The plan to bring commuter light rail to Glendale is chugging along.
Hoping to garner support from Community Board 5’s (CB 5) Transportation and Public Transit Committees, Councilwoman Elizabeth Crowley presented her plans for a light rail infrastructure on the former lower Montauk line during the committees’ joint meeting on Tuesday night.
“What I would like to do as the next step in pushing this plan forward is why I’m here tonight: to engage you to consider putting a resolution together to support this plan, or something similar, to bring commuter rail back to this line,” Crowley said. “And I’m putting together a mission statement and a task force.”
Crowley believes that a commuter light rail line could benefit the communities it would service in several ways, the first being to bring more transportation options to Glendale.
“I don’t need to tell you, I live here right by Atlas Park, that this has been somewhat of a transportation desert in comparison to much of the rest of the city that is in such close proximity to the core,” Crowley said.
A light rail line, operating on the Long Island Rail Road’s (LIRR) Montauk branch, would create a connection from Glendale to Long Island City. Crowley proposes that the line would start at The Shops at Atlas Park, where there are 1,300 parking spaces available, with stops heading west, terminating at the Hunterspoint Avenue LIRR stop, which has a train depot to store and turn trains around.
The Montauk line also connects to the LIRR Bushwick branch, which is heavily used by freight rail but offers a potential light rail connection to Brooklyn, the legislator noted.
“I’m thinking if we bring it back … you could have an [interborough] connection to get to Brooklyn … that interborough connection is important and we need to improve on that,” Crowley said.
Adding a light rail line, Crowley noted, would also entice some of the young, creative professionals moving into Bushwick and Ridgewood to relocate or open up businesses in Glendale and other surrounding communities, thus creating economic growth.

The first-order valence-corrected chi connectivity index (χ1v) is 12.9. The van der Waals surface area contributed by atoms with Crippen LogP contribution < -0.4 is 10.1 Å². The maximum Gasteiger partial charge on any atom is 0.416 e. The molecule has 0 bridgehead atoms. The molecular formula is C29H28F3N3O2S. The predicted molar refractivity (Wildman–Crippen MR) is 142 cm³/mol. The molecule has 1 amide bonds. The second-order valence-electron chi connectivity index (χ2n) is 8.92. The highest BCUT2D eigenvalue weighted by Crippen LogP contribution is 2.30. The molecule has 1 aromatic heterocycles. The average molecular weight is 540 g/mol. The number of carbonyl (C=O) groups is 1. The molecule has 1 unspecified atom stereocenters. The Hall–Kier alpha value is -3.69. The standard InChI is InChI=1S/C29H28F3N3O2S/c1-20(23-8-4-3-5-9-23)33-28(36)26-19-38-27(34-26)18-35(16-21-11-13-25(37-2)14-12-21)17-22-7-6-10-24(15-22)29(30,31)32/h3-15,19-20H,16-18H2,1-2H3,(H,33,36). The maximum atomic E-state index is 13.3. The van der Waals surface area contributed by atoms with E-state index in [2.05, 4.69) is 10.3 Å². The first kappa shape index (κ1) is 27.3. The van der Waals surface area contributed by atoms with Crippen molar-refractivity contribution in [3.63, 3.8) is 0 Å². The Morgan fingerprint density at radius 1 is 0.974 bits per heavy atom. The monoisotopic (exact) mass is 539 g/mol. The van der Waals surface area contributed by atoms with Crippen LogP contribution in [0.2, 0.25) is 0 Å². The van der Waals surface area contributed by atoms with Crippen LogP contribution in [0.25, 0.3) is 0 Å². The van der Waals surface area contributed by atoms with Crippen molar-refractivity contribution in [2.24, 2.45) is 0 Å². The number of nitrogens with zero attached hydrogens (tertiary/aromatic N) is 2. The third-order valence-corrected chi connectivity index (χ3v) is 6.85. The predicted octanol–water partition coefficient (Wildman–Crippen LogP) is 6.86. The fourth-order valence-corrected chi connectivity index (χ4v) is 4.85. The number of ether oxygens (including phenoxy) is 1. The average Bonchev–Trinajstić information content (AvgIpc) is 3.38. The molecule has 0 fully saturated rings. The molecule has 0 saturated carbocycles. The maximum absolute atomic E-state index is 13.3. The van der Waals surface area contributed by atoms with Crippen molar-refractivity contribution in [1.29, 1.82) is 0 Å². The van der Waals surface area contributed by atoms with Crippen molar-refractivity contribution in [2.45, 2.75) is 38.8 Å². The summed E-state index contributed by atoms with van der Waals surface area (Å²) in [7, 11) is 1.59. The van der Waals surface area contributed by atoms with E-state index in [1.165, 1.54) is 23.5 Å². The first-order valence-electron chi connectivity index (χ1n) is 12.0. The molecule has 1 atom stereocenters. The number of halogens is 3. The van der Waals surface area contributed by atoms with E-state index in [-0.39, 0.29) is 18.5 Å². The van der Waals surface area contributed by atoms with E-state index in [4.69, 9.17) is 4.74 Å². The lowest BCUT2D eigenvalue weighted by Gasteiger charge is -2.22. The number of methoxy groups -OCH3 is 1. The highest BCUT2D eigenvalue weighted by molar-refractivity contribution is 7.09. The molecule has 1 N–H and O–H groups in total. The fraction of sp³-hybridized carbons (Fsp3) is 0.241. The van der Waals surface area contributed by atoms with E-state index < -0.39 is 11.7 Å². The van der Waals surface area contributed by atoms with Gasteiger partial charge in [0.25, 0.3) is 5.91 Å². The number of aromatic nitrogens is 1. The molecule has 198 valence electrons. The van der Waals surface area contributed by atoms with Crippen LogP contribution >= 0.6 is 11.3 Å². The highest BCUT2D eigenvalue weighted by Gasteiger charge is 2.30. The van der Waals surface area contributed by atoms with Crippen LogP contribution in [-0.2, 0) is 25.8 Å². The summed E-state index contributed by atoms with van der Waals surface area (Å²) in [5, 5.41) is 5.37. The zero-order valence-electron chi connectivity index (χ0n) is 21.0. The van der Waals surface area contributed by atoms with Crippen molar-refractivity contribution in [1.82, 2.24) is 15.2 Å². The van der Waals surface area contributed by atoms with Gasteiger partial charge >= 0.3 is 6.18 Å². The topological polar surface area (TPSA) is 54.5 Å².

“If you look at the line, there is a lot of underutilized manufacturing which is also threatening us,” Crowley said. “We have rich architecture in these old loft-style buildings which could provide opportunities for new technologies and economic development if we had a way to bring people to jobs that could be created in these buildings.”
In order to get her plan moving, the councilwoman has already met with several of her colleagues in the government including Assemblymen Mike Miller and Andrew Hevesi, Congresswoman Grace Meng, state Senator Joseph Addabbo and Queens Borough President Melinda Katz.
“Right now, they all like what we’re discussing,” Crowley said. “I haven’t heard many negatives other than where are we going to get the money for this project.”
Members of the committees saw the potential in Crowley’s current plan, and even looked further ahead to a much larger plan extending the line to the west and the east.
“If you look at a master plan so to speak, this would be phase one of the master plan. You want to create this rail from a Glendale station in Atlas Park to wherever,” said CB 5 Chair Vincent Arcuri. “Eventually then the next phase would be into Sunnyside, 63rd Street, down the Second Avenue East Side Access. The third phase could be the Rockaway Branch, so that may be a whole presentation and we were the first ones to come out in favor of a rail transportation system on the Rockaway Branch.”
Some committee members were concerned over what type of effect a rail line like this would have on the freight operations on the line. Crowley responded by saying that companies are looking to increase the amount of freight, and if the community does not recognize this track as a benefit then it might be taken over for freight transportation.
The committees are expected to come up with a resolution on Crowley’s plan in the weeks ahead.